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Feb 23, 2004 10:52 PM

Pizza in Racine, IL and Dayton, OH

  • s

The inimitable Joe H made some tantalizing comments in a thread on the "Best" board about the promis of top notch pizza in two unlikely places. He mentioned Wells Brothers in Racine WI, and mentioned "a number" of places in Dayton, OH.

Has anyone been to Well's Brothers? Can anyone shed light on which places he might be referring to in Dayton. I am truly intrigued.

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  1. Hey Seth,

    I'm not sure that Joe claimed Dayton-style pizza was top-notch. I didn't get a chance to try it, but haven't sensed widespread enthusiasm. I posed this question a year ago, and I've linked below. The pasted link is from an old trip to Dayton, if you're heading that way. Don't miss Graeter's,


    9 Replies
    1. re: Aaron D


      Thanks for the link.

      Maybe Joe H didn't mean it was good, but he seemed to indicate that it should be included in a book about pizza, maybe just for the sake of completeness.

      I think I went to a Graeters in Cincinnati. Pretty good, but I wasn't bowled over. Or maybe I'm thinking of a different place?

      What about the Racine spot?


      1. re: Seth Zurer

        I forgot, here's the link to the original comment.


        1. re: seth zurer

          The link to this is below. Just a second opinion. I never did make it to the place in Milwaukee, Zaffiro's (which is my list!) that he writes about.


        2. re: Seth Zurer

          As a Cincinnati native, I have never figured what was so special anout Graeter's Ice Cream. I have always thought that Aglemesis Brothers in Oakley is a much better premium ice cream and worth making the special trip.

          For inexpensive ice cream, the United Dairy Farmers has some pretty good ice cream.

          1. re: jlawrence01

            "Homemade" brand oreo was picked by People magazine about 15 years ago as the single best ice cream flavor in America. It's not. But it's good cheap ice cream. Respectfully but I strongly disagree about Graeter's for the flavors a sundaes noted above.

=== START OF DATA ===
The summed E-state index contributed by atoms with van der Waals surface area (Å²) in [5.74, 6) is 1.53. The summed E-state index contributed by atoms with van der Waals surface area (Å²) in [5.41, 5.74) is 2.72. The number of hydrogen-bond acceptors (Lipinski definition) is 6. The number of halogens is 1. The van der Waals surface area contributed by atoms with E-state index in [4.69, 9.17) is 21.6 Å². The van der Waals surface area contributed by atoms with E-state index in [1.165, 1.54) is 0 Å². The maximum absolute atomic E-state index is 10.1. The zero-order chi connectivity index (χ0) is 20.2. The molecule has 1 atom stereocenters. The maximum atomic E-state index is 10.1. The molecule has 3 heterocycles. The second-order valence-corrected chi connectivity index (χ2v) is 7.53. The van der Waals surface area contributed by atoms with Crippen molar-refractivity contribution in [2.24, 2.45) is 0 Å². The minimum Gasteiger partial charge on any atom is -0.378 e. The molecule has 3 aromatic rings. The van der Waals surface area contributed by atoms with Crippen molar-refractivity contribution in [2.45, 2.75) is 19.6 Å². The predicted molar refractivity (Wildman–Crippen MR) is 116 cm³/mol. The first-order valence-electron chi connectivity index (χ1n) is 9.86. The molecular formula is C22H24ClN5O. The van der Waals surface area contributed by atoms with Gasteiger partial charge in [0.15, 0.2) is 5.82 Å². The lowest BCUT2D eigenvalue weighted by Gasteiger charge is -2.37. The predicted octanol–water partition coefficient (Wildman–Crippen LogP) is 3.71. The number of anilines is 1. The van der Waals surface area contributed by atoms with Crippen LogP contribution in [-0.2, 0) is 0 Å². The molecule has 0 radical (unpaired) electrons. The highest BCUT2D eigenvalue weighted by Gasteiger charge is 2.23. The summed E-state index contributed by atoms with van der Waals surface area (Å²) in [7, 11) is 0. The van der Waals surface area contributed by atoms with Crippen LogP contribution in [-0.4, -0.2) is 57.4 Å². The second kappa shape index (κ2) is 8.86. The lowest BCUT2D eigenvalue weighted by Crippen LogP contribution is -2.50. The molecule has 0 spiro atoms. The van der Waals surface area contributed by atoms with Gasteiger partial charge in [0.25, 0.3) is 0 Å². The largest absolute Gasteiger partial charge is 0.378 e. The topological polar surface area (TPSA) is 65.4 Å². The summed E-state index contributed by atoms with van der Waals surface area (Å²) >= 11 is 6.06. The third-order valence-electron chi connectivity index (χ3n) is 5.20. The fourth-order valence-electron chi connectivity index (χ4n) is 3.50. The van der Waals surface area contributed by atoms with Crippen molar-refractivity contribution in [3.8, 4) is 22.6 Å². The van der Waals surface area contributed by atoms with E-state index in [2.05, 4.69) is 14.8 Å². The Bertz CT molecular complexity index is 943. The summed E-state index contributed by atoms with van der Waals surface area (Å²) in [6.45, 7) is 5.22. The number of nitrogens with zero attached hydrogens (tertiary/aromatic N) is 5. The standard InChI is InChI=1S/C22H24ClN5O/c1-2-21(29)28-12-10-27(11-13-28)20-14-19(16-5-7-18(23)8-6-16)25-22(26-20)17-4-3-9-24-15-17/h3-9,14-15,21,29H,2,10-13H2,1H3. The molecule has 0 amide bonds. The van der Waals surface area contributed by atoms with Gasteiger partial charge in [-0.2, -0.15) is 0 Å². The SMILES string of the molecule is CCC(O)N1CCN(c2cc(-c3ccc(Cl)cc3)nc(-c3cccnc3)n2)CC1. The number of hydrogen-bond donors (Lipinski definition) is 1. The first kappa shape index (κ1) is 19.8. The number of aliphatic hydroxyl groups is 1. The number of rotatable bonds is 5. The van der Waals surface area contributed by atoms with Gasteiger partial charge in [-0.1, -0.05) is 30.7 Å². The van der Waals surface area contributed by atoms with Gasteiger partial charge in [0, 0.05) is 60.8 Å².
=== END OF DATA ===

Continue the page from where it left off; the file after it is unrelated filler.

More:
1. re: Joe H.

              ohio has several fantastic regional ice cream brands, GRAETERS in cinci/cols, YOUNGS DAIRY FARM dayton/yellow springs, TOFTS in north central, HONEY HUT (my fav) and WOO CITY cleveland and finally STRICKLANDS akron.

              i've had them all and often and i can say all are outstanding.

              1. re: mrnyc

                I've had Young's, Toft's and Dietsch's in Findlay also. They are all really good!

                1. re: mrnyc

                  I like Young's Jersey Dairy too but they have been fighting a lot of bad publicity since they had the salmonella outbreak in their dairy two years ago related to their use of raw milk.

            2. re: Seth Zurer

              What did you have at Graeter's? Their "chip" flavors, Turtle Sundae and Swiss sundae are all superb.

          2. I think that the pizza that gets all the press in Dayton, OH is Marion's Pizza which serves a cracker-thin crust. Personally, I have never been all that enthralled with it but a lot of the natives swear by it. The place is popular and the owner has a collection of celebrity photos all over the restaurant.

            Personally, I prefer the more standard Cassano's pizza which is nothing exceptional but is pretty decent.

            1. There are two elements to "Dayton Style" pizza. The first is a very thin crust (cracker style). This crust is never chewey or doughy and is usually very crisp. The second element is the way they cut the pie into small squares as opposed to slices.

              Usually the toppings are what you get anywhere varying in degrees of quality with the exception of the sausage topping which is usually very mediocre at best.

              Cassano's has pretty much always been the standard of what Dayton Style pizza is all about. Back in the 60's they started putting toppings on their pizza like pineapple and ham. One of the truly bizzare toppings they experminted with was the peanut pizza!